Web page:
Infection with an adenoviral Smad7 vector

The E1A/E1B-deleted adenoviral vector AdSmad7 was diluted in PBS to a final concentration of 1×106 p.f.u./µl and applied to the cells (NIH/3T3, MLE-12, and mouse endothelial cells) at an M.O.I. of 100. The incubation was continued for a total of 48 h. All experiments were performed in triplicate.

AdSmad7-infected cells were stimulated with TGF-β1 (2 ng/ml) for 12 and 24 h. The cells were then lysed and processed for mRNA extraction. Uninfected cells served as control.

Data analysis

The results of real-time RT-PCR were calculated based on the ΔΔCt method and expressed as fold induction of mRNA expression compared to the corresponding control group (1.0-fold induction). For quantitative immunoblot analysis densitometry was performed and values were normalized to β-actin. Two-tailed Mann-Whitney test and one-way ANOVA followed by a Bonferroni post-test were used to assess the significance of differences between IUGR and control animals at given time points. A p value<0.05 was considered as significant. All results are shown as means ± standard error of the mean.

Results

Auxometry of neonatal and adult rats after IUGR

A marked effect of low protein diet during gestation on growth, as assessed by body length and body weight, was observed (Figure 1A). At day P1 average body weight (5.86±0.092 g) of the undernourished pups (IUGR) was significantly lower than that of age-matched pups of mothers fed with normal protein (control group: 4.55±0.068 g). However, by P70 the IUGR group exhibited a slightly reduced body mass (383±6.32 g) in comparison with the control group (416±4.61 g). This difference was not significant when tested by one-way ANOVA followed by Bonferroni post-test (Figure 1A). Thus, low protein diet during gestation led to IUGR without affecting survival or adult body weight.

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Figure 1. Body weight, respiration and physiological lung parameters of IUGR rats.

A: Body weight (g) and relative lung weight (lung weight/body weight) of rats after IUGR (white bars) and control rats (black bars) at days P1 and P70; n = 8–15 for each bar. B: Architectural changes in lung structure were evident in hematoxylin and eosin-stained lung sections from IUGR rats and control rats at day P70. Measurement of septal thickness (µm) and mean linear intercept (MLI; µm) in IUGR rats and control rats (CO) at day P70; n = 6–10 for each bar. C: Assessment of respiratory system compliance by whole body plethysmography in IUGR rats (white bars) and in the control group (CO; black bars) at P70. n = 15–17 for each bar. D: Expression pattern of genes encoding surfactant protein A (SP-A), SP-C, and SPD. IUGR rats (white bars) and control group (black bars). n = 6–15 for each bar. The significance for each bar is indicated by p values, IUGR vs. Co, n.s. = not significant; two-tailed Mann-Whitney test.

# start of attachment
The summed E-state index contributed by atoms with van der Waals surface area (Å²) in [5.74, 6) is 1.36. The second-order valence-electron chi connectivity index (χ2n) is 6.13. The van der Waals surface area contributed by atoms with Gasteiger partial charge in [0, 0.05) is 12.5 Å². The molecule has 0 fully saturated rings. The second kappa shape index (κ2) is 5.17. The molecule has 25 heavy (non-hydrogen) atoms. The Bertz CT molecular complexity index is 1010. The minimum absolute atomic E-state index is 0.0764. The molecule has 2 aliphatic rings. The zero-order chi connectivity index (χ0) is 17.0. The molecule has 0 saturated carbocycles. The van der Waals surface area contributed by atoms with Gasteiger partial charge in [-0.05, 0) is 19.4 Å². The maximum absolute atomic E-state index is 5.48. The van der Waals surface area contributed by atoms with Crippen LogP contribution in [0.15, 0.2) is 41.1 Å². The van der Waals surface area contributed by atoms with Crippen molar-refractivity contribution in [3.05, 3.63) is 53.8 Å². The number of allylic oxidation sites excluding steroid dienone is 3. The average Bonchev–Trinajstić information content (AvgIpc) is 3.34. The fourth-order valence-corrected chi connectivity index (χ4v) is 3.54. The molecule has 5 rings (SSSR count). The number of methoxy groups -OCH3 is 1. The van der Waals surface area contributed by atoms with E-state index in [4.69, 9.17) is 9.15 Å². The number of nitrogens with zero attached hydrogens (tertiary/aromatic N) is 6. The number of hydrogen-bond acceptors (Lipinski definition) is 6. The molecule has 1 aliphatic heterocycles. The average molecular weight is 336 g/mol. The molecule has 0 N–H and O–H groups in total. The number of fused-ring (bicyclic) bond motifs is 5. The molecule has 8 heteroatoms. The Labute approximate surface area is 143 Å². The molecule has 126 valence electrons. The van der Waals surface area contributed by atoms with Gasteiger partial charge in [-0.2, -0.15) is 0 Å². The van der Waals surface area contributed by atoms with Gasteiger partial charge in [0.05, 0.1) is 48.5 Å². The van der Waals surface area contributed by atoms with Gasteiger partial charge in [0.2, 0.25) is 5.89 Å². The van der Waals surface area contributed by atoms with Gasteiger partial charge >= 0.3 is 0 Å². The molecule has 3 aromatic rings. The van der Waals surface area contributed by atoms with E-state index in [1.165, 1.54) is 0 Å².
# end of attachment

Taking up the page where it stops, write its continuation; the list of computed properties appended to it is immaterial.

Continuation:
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Lung morphology of adult rats formerly affected by IUGR

Total lung weight at P1 and P70 did not differ between IUGR and control animals. However, alveolar development was impaired in IUGR animals, evident by fewer and larger air spaces (Figure 1B), compared to animals with appropriate birth weight. The mean linear intercept (MLI) is roughly inversely proportional to the alveolar surface (37). By P70, IUGR animals exhibited a MLI approximately 30% lower than that of the control group. To evaluate the interstitium and accumulation of ECM components we assessed septal thickness. There were no differences between IUGR and Co.

Respiratory parameters of adult rats formerly affected by IUGR

A marked effect of IUGR on dynamic respiratory compliance (Cdyn) was observed at P70. IUGR animals exhibited a Cdyn 40% lower than that of age-matched controls (Figure 1C). Cdyn reflects the elasticity and function of the pulmonary connective tissue. Interestingly, lung compliance was significantly lower in IUGR animals under baseline conditions.

Expression pattern of surfactant protein A (SP-A), SP-C, SP-D

To address surface tension as a regulator of lung compliance, we assessed mRNA expression of genes encoding surfactant protein A (SP-A), SP-C, and SP-D at P1 and P70. There was no significant difference detectable, neither at P1 nor at P70 (Figure 1D).

Effect of IUGR on TGF-β-induced ECM proteins and modulators of the ECM in neonatal and adult rat lungs

To address whether the dramatic alterations in dynamic respiratory compliance (Cdyn) and respiratory system resistance (Res) in IUGR animals are associated with altered expression of ECM components, we assessed the mRNA levels of genes encoding ECM molecules. Expression of collagen I, collagen III, fibrillin (Figure 2A) and the ECM regulators MMP-9 and TIMP-1 (Figure 2B) was downregulated at the critical developmental time point P1. In contrast, the expression of elastin (Eln), tenascin N (TenN) (Figure 2A), as well as that of MMP-2, a regulator of ECM remodeling enzymes, and its inhibitor TIMP-2 (Figure 2B) was elevated. These results indicate a dysregulated composition and remodelling of the ECM during the stage of alveolarization.

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Figure 2. Effect of IUGR on the expression of extracellular matrix (ECM) proteins and modulators of the ECM in neonatal rat lungs.